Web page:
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Questions Remaining to be Answered

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We are currently in the calm before the storm that is training camp and the start to the new season and as you have probably noticed, I have not had much to say over the past week or so.  At this point the offseason is pretty much over and the cast of characters that will see playing time for the Nuggets are in place.  However, there are still several questions that in my mind have yet to be answered as we approach the 2008-2009 NBA season.

 

Who will be the starting point guard?

Heading into the offseason finding a starting point guard was at the top of most Nuggets fans’ wish list.  Anthony Carter played admirably in a role that was over his head last year and Chucky Atkins was injured most of last season and ineffective when he was healthy.  Carter’s contract was up after last season and it seemed like a good time to tell him thanks for all your hard work and good luck in the future, but the Nuggets brought him back for the league minimum for a player of Carter’s experience.

 

Even with the departure of Marcus Camby this team is talented enough to be a playoff participant.  That being said if Carter and Atkins are going to be playing a vast majority of the minutes at point guard they Nuggets are increasing the degree of difficulty for making a playoff run.  In hindsight the Nuggets probably would have been better off not committing to Carter so quickly.  The money they committed to carter could have been used to sign a player like Shaun Livingston who despite his history of injuries at least has a ceiling above ground level (especially it he was able to prove that he is ready to play once again).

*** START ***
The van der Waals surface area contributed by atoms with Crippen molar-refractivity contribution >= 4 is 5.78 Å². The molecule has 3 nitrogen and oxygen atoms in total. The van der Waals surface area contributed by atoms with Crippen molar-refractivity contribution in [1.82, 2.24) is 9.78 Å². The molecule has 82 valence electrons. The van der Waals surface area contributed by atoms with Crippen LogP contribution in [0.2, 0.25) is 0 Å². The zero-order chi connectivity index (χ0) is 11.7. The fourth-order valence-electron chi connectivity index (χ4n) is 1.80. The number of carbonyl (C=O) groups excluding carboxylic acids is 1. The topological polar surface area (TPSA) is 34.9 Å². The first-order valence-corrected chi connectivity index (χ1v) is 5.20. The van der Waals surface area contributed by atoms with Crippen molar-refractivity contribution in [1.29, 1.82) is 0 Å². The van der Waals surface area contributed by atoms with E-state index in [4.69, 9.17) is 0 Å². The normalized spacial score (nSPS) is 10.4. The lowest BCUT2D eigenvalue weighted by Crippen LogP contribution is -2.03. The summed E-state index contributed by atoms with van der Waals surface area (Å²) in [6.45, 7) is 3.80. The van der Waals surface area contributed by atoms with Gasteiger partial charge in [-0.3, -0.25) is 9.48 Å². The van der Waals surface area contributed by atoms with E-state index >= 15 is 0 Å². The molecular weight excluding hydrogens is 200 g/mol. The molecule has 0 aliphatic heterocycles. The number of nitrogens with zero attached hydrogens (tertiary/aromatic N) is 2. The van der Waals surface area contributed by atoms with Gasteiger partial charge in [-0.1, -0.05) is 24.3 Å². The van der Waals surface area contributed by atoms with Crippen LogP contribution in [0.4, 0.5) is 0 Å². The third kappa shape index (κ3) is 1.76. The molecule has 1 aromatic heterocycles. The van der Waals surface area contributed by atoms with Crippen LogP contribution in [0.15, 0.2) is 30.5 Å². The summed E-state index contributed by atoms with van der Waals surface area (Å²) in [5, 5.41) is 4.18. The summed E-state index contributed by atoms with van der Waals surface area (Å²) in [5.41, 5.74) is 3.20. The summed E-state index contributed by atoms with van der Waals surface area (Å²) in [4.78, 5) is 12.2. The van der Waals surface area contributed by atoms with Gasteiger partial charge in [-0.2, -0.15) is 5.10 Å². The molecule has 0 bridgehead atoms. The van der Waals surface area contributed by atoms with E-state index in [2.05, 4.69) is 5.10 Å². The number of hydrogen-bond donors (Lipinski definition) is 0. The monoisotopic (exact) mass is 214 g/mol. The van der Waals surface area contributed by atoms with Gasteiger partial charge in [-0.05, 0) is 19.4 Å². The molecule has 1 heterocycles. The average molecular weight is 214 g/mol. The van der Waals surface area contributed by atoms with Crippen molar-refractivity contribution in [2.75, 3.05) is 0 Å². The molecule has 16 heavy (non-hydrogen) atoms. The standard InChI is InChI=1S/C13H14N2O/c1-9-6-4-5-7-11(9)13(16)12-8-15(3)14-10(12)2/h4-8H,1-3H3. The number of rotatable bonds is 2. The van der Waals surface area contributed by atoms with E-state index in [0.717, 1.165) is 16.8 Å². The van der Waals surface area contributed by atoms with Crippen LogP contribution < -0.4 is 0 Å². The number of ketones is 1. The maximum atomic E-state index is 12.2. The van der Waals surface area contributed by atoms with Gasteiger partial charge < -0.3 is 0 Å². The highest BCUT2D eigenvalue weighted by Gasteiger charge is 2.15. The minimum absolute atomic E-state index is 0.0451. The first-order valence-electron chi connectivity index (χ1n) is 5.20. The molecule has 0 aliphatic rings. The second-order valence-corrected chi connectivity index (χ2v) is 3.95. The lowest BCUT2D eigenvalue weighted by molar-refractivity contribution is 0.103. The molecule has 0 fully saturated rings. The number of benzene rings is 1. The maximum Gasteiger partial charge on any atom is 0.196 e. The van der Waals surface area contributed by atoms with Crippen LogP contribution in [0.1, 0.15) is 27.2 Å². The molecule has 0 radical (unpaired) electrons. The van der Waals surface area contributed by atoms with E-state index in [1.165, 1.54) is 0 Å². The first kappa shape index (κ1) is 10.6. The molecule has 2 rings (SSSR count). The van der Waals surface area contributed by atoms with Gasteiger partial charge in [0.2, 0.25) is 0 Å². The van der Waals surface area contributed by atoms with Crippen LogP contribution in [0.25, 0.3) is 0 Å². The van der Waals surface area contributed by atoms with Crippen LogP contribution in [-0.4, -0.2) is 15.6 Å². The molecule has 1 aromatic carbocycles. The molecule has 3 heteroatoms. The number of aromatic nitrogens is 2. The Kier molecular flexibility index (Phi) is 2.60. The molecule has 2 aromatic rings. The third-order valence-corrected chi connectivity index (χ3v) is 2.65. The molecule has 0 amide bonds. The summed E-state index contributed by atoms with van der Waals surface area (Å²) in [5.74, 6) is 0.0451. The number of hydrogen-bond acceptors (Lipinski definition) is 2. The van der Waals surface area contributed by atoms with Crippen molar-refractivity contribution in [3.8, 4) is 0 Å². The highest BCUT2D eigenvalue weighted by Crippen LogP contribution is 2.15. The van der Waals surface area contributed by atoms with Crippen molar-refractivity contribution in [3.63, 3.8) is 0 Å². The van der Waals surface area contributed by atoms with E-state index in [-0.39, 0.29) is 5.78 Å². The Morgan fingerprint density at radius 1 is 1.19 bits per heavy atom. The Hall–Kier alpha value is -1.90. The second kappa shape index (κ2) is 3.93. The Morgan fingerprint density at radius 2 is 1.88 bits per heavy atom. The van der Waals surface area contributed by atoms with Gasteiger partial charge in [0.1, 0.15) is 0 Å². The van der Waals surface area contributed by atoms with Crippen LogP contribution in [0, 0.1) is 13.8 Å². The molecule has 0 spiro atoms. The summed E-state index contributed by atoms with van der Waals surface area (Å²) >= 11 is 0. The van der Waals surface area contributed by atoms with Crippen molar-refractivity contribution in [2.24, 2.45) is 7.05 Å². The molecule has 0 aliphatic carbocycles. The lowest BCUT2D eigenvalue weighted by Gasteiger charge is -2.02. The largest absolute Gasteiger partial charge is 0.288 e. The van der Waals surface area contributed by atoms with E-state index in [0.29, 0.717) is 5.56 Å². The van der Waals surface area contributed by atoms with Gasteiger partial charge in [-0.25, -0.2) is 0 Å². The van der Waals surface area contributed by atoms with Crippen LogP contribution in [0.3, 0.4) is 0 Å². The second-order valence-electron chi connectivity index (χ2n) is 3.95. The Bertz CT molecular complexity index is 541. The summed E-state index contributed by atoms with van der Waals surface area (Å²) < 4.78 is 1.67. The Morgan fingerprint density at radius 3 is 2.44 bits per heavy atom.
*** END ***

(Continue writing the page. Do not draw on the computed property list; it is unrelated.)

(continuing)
Even with Atkins and Carter in the fold the Nuggets do have a potential all-star caliber point guard on the roster.  Allen Iverson.  If AI is playing the point, perhaps he will take some responsibility for keeping the ball moving and work to set up teammates, which he is capable of doing with great aplomb.  Starting AI at the point also alleviates the problem of having an undersized backcourt as the 6’ 6” J.R. Smith is ready to be the starting shooting guard.  It also relegates Carter and Atkins to the backup roles the Good Lord created them to play.

 

Of course that is just wishful thinking as the Nuggets starting point guard will be whoever is healthy between Carter and Atkins.

 

Will George Karl actually coach “his way” and if so, how does that differ from how he has coached the last two seasons?

It has become clear that the inmates have been running the asylum at the Pepsi Center under the majority of George Karl’s watch.  By listening to comments Karl has made to the media in the past it almost sounds like he lives in fear of his life if he tries to crack down on the players.

 

The days when Karl would walk out onto the arena floor to a thunderous standing ovation when he first arrived in Denver seem very long ago and it is difficult to comprehend how he has fallen so far in the eyes of Nuggets fans (well, actually it is pretty much all his fault so no, it is not difficult to comprehend after all).  He did coach the team in a completely different way back then.  They consistently ran the floor, worked for good shots on offense and attempted to play defense with more success than the past two seasons.  If someone was taking bad shots or not doing their job defensively, Karl would take them out and sit them on the bench.  No one was immune from a potential benching, even Carmelo Anthony found himself planted on a folding chair during the fourth quarter on more than one occasion.